Managing Diversities

Globalisation, access to digital technologies, the changing role of media, and rising education levels in Singapore have led to more new and different identities, of gender, nationality, religion, race, class, education, family structure, sexual orientation and political ideology.

This research programme tracks our growing diversity and its implications for national identity, social cohesion and capital, community resilience and governance.

Central Questions:

The Singapore polity today is colourful and complex, what are the key areas of diversity and the attendant issues?

What opportunities and challenges does diversity present for equality, network building, and social cohesion?

What are the possible policy interventions (e.g. via technology, education, and the social sector) that can help Singapore better manage and ride on diversity?

The Ethnic Integration Policy (EIP) was implemented in 1989 to prevent the formation of ethnic residential enclaves in Singapore.  This policy ensures that every block of public housing has a mixture of all racial groups.  In-spite of this policy, there are signs that certain estates remain the favourite residential sites for different racial groups .   This study explores the residential preference for Housing Development Board (HDB) resale home buyers through the housing agents.  It will identify the key drivers among prospective home owners, and how these forces will undermine our social fabric.  

Lead researcher: Leong Chan Hoong

This study examines how the social and built environment influence attitudes to immigrants, community trust, and the formation of social capital.  Based on a national survey involving more than 3,000 Singaporeans and permanent residents, we examine the geo-spatial connections between neighbourhood social norms and Singaporeans’ acceptance of immigrants and immigration policies.   The study will also uncover the types of facilities and physical features that can make a positive change in perceptions, and those that may exacerbate tensions.

Lead researcher: Leong Chan Hoong

This CNA-IPS survey of over 2000 respondents aimed to study what Singaporeans felt were core identity markers of the main ethnic groups in the country. The survey also examined the extent of ethnic cultural performance among Singaporeans, what they believe should be transmitted to their children, and the extent of their understanding of and engagement with other ethnic cultures. In the age of globalisation, when a variety of cultural products are available, the survey also examined the affinity Singaporeans have to different world cultures.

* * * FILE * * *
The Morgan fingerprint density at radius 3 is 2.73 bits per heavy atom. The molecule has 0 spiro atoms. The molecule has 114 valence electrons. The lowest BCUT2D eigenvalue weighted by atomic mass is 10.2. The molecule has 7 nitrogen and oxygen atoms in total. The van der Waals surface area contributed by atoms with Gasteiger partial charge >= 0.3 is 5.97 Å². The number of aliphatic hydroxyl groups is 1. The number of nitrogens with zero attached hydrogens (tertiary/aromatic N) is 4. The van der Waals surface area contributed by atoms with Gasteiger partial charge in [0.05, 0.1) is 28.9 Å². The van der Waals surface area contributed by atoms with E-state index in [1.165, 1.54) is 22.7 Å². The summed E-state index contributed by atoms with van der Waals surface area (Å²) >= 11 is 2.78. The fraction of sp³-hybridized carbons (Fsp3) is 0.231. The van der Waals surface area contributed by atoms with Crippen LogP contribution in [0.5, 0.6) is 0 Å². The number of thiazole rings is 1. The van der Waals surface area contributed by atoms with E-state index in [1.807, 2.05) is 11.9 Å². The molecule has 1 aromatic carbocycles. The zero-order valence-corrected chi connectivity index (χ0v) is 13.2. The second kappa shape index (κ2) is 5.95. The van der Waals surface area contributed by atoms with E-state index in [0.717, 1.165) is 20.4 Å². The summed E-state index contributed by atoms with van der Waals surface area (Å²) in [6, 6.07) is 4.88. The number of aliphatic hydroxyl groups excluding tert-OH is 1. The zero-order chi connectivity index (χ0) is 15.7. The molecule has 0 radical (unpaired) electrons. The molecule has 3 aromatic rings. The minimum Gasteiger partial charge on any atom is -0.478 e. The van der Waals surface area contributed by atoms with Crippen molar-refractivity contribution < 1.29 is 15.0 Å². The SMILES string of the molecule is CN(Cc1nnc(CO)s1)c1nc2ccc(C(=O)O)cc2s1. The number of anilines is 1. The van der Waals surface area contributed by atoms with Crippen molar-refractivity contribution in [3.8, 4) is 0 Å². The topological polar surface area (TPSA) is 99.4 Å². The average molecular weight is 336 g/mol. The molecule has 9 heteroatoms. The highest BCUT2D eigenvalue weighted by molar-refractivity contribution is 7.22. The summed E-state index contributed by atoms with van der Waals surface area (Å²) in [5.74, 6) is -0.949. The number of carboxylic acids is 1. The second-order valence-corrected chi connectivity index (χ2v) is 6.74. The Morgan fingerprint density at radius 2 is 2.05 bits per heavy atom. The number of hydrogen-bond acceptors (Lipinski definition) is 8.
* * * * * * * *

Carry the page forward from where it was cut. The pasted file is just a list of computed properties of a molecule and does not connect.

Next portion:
Lead Researcher: Mathew Mathews

The IPS Social Lab is conducting a study to understand how Singaporeans’ perceptions of physical heritage influence their sense of national identity, national pride and personal well-being. It aims to gain a deeper understanding of what Singaporeans perceive as important landmarks and buildings in Singapore, and why. Such research will aid the planning and implementation of heritage conservation policies.

Lead Researcher: Paveena Seah

This study aims to investigate the various forms of behaviour exhibited on digital platforms and why these forms of behaviours are exhibited. Given the prevalence and reach of digital platforms in our society today, this research will help us better inform policy decisions and devise interventions where necessary to address any issues related to digital platform use in Singapore.

Lead Researcher: Dr Natalie Pang

This study, funded by the Ministry of Social and Family Development, examined the factors that encouraged married couples to remain in their marriages despite facing crisis. Data for this study is drawn from indepth interviews representing nearly 100 marriages, interviews with marriage counsellors and a small scale survey of 500 married persons.

Lead Researcher: Mathew Mathews

This study, using in-depth interviews attempts to document and analyse trends and concerns that religious leaders and members observe about religion as practiced in Singapore. Based on the IPS Survey of Race, Religion and Language, about a quarter of Singaporeans have concerns that increased religiosity may result in greater societal tension. There is also some who feel that religious groups should have more rights. Over the years with increased immigration in Singapore, there is greater diversity in religious practice and belief. These trends have the potential to draw new lines of tension in the practice of religion in Singapore.

Lead Researcher: Dr Mathew Mathews